Death, sex, and immortality

  • Roberto Ligrone Department of Environmental Biological and Pharmaceutical Sciences and Technologies, University of Campania Luigi Vanvitelli, Caserta, Italy
Parole chiave: Biological information, Genetic recombination, Horizontal gene transfer, Pangenome, Sexual reproduction


DNA is intrinsically unstable due to spontaneous mutation and degradation. Yet, life has thrived for about four billion years, adapting to most diverse environmental conditions. The ultimate reason for the striking resilience and versatility of life is sex, here defined as any mechanism that recombines DNA from separate organisms. Sex is a universal property of life that originally emerged as a spontaneous by-product of the
machinery for gene duplication and repair. Sex counteracts genetic erosion (Muller’s ratchet), thus stabilizing biological information across time. Concurrently, sex builds novel genes and novel genomes, thus fostering genetic innovation and evolution. Bacterial sex is independent of reproduction, generally involves short DNA sequences, and encompasses a relatively high frequency of horizontal gene transfer between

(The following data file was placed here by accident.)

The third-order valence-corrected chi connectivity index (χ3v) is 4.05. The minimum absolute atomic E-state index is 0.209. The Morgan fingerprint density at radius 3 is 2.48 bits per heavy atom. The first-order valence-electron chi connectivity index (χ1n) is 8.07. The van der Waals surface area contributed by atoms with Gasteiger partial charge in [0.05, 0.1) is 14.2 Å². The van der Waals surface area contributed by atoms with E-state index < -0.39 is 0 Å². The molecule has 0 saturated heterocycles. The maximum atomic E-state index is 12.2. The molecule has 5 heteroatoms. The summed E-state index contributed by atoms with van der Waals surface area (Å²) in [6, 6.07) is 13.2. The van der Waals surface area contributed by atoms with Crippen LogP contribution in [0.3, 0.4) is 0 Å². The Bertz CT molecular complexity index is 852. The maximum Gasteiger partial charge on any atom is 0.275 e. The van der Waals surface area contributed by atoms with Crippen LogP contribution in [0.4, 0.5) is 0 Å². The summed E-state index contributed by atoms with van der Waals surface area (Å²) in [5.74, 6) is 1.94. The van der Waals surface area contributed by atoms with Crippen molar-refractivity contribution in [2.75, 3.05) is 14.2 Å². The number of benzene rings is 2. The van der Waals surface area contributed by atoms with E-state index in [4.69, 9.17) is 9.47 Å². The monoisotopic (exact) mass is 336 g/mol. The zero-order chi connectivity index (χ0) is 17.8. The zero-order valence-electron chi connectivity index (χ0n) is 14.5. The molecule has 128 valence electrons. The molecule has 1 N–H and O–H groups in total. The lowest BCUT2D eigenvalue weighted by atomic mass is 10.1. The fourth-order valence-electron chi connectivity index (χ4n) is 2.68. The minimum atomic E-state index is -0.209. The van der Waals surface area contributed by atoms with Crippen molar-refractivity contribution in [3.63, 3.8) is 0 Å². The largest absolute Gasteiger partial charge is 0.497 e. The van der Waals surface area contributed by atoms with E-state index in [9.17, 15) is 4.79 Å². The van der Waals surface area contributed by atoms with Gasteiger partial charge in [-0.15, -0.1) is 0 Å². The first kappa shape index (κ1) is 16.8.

distantly related taxa. Because of this, bacterial sex produces large pangenomes, fosters population ecological flexibility, and blurs species demarcation. Sex in eukaryotes is associated with reproduction and involves an alternance of cellular fusion and meiosis, each cycle setting whole-genome recombination. Sexual reproduction involves major additional costs relative to bacterial sex and is probably an ancestral trait of eukaryotes, but its origin is a matter of speculation. Sexual reproduction maintains sharp inter-species boundaries, prevents the development of pangenomes, and favours ecological
specialization. Except for gene transfer from endosymbionts, horizontal gene transfer has had a marginal role in genome evolution in eukaryotes. Eukaryotes lacking sexual reproduction might use a bacterial sort of sex as demonstrated for bdelloid rotifers. The soma of complex multicellular eukaryotes has three hierarchical levels of organization (systemic, organ and cellular) and three related states of death.


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Come citare
LigroneR. (2021). Death, sex, and immortality. BORNH Bulletin of Regional Natural History, 1(3), 1-19.